, Volume 33, Issue 2, pp 91-109

Bankrupting Terrorism: The Role of US Anti-terrorism Litigation in the Prevention of Terrorism and Other Hybrid Threats: A Legal Assessment and Outlook

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Abstract

Global terrorist networks are dependent on receiving financial support from a variety of sources, including individuals, charities and corporations. Also known as terrorist financing, the potential of terrorism finance to resemble a global threat has been recognised and also its closeness to other international crimes such as money laundering and organized crime. As a result, possible responses have to constitute co-ordinated, multi-lateral and multi faceted actions under the umbrella of a wide range of international stakeholders such as the United Nations Security Council and the Financial Action Task Force. Combating terrorism requires a ‘holistic’ approach which allows for a mix of possible responses. Besides “kinetic” security operations (such as targeted killings) and the adoption of criminal prosecution measures another possible response could be the use of US styled transnational civil litigation by victims of terrorism against both, terrorist groups and their sponsors. Corporations, both profit and non profit, such as banks and other legal entities, as well as individuals, are often complicit in international terrorism in a role of aiders and abettors by providing financial assistance to the perpetrators (cf. UN Al-Qaida Sanctions List: The List established and maintained by the 1267 Committee with respect to individuals, groups, undertakings and other entities associated with Al-Qaida). Such collusion in acts of terrorism gains additional importance against the background of so called “Hybrid Threats”, NATO’s new concept of identifying and countering new threats arising from multi-level threat scenarios. This article discusses the potential impact of US terrorism lawsuits for the global fight against terrorism.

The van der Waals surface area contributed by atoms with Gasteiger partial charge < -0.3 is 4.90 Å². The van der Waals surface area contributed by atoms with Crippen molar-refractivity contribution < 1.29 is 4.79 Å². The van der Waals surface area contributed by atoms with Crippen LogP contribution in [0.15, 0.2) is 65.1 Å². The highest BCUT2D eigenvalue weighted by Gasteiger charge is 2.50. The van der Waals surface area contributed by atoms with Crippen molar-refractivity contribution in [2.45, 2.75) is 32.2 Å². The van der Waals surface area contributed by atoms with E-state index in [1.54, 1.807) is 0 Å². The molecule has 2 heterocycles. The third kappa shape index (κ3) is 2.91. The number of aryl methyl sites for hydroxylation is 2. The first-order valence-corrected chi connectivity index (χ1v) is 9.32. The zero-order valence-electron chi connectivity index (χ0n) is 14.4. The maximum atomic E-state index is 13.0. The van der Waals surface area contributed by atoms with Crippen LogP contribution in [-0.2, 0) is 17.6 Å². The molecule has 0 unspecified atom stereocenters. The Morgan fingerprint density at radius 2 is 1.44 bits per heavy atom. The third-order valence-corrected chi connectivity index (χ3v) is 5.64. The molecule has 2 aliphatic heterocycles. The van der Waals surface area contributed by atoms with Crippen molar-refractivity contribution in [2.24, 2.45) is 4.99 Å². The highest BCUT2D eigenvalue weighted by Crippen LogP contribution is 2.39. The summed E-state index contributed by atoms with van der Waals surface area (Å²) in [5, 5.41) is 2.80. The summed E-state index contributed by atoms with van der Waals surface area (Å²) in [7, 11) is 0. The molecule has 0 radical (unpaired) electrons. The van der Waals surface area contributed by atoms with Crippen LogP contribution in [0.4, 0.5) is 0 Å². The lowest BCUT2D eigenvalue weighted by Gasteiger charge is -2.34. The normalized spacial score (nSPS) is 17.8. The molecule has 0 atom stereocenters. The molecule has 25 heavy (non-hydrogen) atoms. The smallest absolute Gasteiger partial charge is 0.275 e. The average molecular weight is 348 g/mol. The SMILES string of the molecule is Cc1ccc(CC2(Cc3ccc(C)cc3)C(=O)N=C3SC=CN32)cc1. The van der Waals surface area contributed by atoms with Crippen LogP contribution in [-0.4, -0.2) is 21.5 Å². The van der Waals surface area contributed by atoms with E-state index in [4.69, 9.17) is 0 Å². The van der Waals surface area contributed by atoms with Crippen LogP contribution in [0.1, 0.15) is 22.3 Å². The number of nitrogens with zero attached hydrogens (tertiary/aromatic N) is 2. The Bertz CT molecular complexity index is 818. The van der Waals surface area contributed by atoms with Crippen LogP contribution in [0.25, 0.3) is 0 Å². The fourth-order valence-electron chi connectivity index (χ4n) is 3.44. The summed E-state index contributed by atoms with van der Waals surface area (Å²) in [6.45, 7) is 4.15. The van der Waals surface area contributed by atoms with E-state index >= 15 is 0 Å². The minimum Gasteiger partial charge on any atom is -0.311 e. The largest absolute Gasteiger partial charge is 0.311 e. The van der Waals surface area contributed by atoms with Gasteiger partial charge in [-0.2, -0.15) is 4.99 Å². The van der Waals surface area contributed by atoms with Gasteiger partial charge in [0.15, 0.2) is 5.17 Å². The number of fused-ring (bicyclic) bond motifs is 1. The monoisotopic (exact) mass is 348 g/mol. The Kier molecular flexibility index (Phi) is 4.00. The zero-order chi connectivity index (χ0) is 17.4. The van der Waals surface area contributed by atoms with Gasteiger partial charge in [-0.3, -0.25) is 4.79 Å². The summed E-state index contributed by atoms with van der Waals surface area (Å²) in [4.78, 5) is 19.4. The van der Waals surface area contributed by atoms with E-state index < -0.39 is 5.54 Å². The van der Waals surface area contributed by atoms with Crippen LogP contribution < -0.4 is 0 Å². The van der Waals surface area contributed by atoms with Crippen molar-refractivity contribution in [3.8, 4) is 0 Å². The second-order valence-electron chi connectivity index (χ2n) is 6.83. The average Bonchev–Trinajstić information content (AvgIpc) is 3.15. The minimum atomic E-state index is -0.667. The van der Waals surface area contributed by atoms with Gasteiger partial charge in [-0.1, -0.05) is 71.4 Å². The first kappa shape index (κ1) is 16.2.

This article was written while Sascha-Dominik taught international law at the School of Law, University of Portsmouth. The topic has been presented to audiences at the universities of Stellenbosch and Cape Town, South Africa as well as at the School of Advanced Studies, London, and the University of Surrey, UK. The author would like to thank Mrs. Sasha-Lee Afrika, LL.B, LLM, PhD—candidate Stellenbosch University for her help and assistance. Thanks and gratitude go to General A.P.V. Rogers whose insightful comments brought structure to my manuscript.
NATO describes these as Hybrid threats are those posed by adversaries, with the ability to simultaneously employ conventional and non-conventional means adaptively in pursuit of their objectives—NATO has identified this threat and established a concept framework (MCCHT) which aims at identifying a wider comprehensive multi stakeholder response, see NATO CHT Experiment at http://www.act.nato.int/multimedia/archive/42-news-stories/618-successful-countering-hybrid-threats-experiment-in-estonia. The author took part in these experiments in May and November 2011as a NATO Rule of Law Subject Matter Expert (SME).